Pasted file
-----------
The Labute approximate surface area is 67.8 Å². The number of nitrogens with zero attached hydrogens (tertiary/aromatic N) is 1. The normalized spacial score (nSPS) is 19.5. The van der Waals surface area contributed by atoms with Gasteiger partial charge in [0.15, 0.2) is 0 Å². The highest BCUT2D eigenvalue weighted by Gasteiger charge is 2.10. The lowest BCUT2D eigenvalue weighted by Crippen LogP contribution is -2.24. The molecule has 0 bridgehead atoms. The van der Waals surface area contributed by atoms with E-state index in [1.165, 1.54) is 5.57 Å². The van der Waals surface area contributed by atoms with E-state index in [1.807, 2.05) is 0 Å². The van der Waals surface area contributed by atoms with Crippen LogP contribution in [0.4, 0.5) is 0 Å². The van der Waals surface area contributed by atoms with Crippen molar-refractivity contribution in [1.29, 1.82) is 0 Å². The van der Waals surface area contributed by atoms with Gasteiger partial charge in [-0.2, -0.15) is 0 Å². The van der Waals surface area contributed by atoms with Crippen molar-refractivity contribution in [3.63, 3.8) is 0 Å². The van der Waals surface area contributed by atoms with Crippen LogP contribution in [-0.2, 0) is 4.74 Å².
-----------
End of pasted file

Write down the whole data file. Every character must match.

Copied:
The Labute approximate surface area is 67.8 Å². The number of nitrogens with zero attached hydrogens (tertiary/aromatic N) is 1. The normalized spacial score (nSPS) is 19.5. The van der Waals surface area contributed by atoms with Gasteiger partial charge in [0.15, 0.2) is 0 Å². The highest BCUT2D eigenvalue weighted by Gasteiger charge is 2.10. The lowest BCUT2D eigenvalue weighted by Crippen LogP contribution is -2.24. The molecule has 0 bridgehead atoms. The van der Waals surface area contributed by atoms with E-state index in [1.165, 1.54) is 5.57 Å². The van der Waals surface area contributed by atoms with E-state index in [1.807, 2.05) is 0 Å². The van der Waals surface area contributed by atoms with Crippen LogP contribution in [0.4, 0.5) is 0 Å². The van der Waals surface area contributed by atoms with Crippen molar-refractivity contribution in [1.29, 1.82) is 0 Å². The van der Waals surface area contributed by atoms with Gasteiger partial charge in [-0.2, -0.15) is 0 Å². The van der Waals surface area contributed by atoms with Crippen molar-refractivity contribution in [3.63, 3.8) is 0 Å². The van der Waals surface area contributed by atoms with Crippen LogP contribution in [-0.2, 0) is 4.74 Å².